The departure of Mrs. Cwas not immediately discovered, but when it was, an alarming sensation spread through the party. Inquiries were instantly set on foot concerning her. No one had seen her leave the room; and even the captain, at the moment of her exit, having turned to exchange a word with a gentleman near him, could neither give information of, nor account for her sudden departure. Information, however, from a servant, soon produced order. Mrs. Chad met her as she hurried from the hall, and complained of a sudden indisposition; and intimating her fear of disturbing the company, she had conceived it most proper to return home; but at the same time objected to the tendered services of the servant. The dance was resumed, with all the spirit which the devotees of so unintellectual an employ could display; while Mr. C- hasted home to join his beloved Georgiana. Here an understanding soon took place; while the positive determination of Mrs. C- was made, never again, on any pretence, to mingle with the fashionable world.

A few years after this, Sir Thomas Parkins was rather suddenly summoned to the world of spirits, and his widow, who had ever cherished the most affectionate regard towards Mrs. C-, feeling the loneliness of her situation, determined to break up

her establishment, and, if possible, more fully to enjoy her highly estimated society. In order to accomplish this, she made a proposal of the most handsome kind, that she might reside with her friends at the rectory. This was a new trial for the amiable woman. She knew the spirit and habits of Lady Parkins, and trembled lest such a connexion might have an unfavourable influence over her own mind. After considerable deliberation, and prayer for direction, arrangements were made for the proposed change in their establisment; and her ladyship became a resident beneath their humble roof.

The influence of practical piety soon displayed itself in the conduct of Lady Parkins. The spirit of the pious Mrs. C- was caught by her; light was followed by conviction; and conviction led to the diligent search after, and speedy possession of that grace which renews the heart and sanctifies the soul. Humility and devotedness to the interests of religion, and not of party, were now the principal characteristics of Lady Parkins. Not only by proxy, but in person, she strove to do good; and hence she became herself a SABBATH SCHOOL TEACHER, in a village some distance from Bunny; and in order to devote all her time to this "work of faith and labour of love," not unfrequently did she eat her dinner in the school-room, and then resume her instructions to the children of the poor.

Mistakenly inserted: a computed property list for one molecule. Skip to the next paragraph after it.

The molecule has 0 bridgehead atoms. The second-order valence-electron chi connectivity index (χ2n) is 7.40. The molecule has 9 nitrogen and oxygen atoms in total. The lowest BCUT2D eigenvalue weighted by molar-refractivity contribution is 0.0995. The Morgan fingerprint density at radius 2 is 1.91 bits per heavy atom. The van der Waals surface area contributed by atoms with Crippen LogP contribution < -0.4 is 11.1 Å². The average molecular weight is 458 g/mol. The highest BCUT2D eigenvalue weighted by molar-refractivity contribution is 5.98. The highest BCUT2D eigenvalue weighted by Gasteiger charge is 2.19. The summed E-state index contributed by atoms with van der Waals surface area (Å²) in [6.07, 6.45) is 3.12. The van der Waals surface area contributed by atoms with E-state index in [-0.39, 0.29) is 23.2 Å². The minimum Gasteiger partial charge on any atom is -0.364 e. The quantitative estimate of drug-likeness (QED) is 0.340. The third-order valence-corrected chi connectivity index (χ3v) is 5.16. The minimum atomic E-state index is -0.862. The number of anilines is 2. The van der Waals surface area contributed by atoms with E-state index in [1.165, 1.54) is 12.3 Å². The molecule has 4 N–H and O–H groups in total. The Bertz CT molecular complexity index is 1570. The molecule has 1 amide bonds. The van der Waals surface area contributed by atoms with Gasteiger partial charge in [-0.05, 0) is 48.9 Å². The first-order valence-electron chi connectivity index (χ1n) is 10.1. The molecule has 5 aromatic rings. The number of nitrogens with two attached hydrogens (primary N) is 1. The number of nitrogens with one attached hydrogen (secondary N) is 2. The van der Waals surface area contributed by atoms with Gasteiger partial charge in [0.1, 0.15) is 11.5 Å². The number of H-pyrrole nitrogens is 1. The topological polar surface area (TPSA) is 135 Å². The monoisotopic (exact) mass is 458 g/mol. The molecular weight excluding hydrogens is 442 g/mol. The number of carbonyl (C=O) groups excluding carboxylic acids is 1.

The inhabitants of the rectory were a happy, useful trio. They copied the example, and emulated the spirit of Him, who “went about doing good.” Often did Mrs. C— admiringly survey the mysterious workings of the providence of God; and while with her beloved husband and Lady Parkins, she contemplated the wonderful results which had flowed from the premature death of her lamented Beauclerk, subscribe to the sublime aphorism of the psalmist,“ Clouds and darkness are round about him, righteousness and judgment are the habitations of his throne;"—while with Cowper each of the party sang,

“ Long unaffected, undismay'd,
In pleasure's flow'ry path I stray'd :
Thou mad'st me feel thy chast’ning rod,
And straight I turn'd unto my God.
What though it pierc'd my fainting heart,
I bless'd the hand that caus'd the smart :
He taught my tears awhile to flow,
But say'd me from eternal woe.”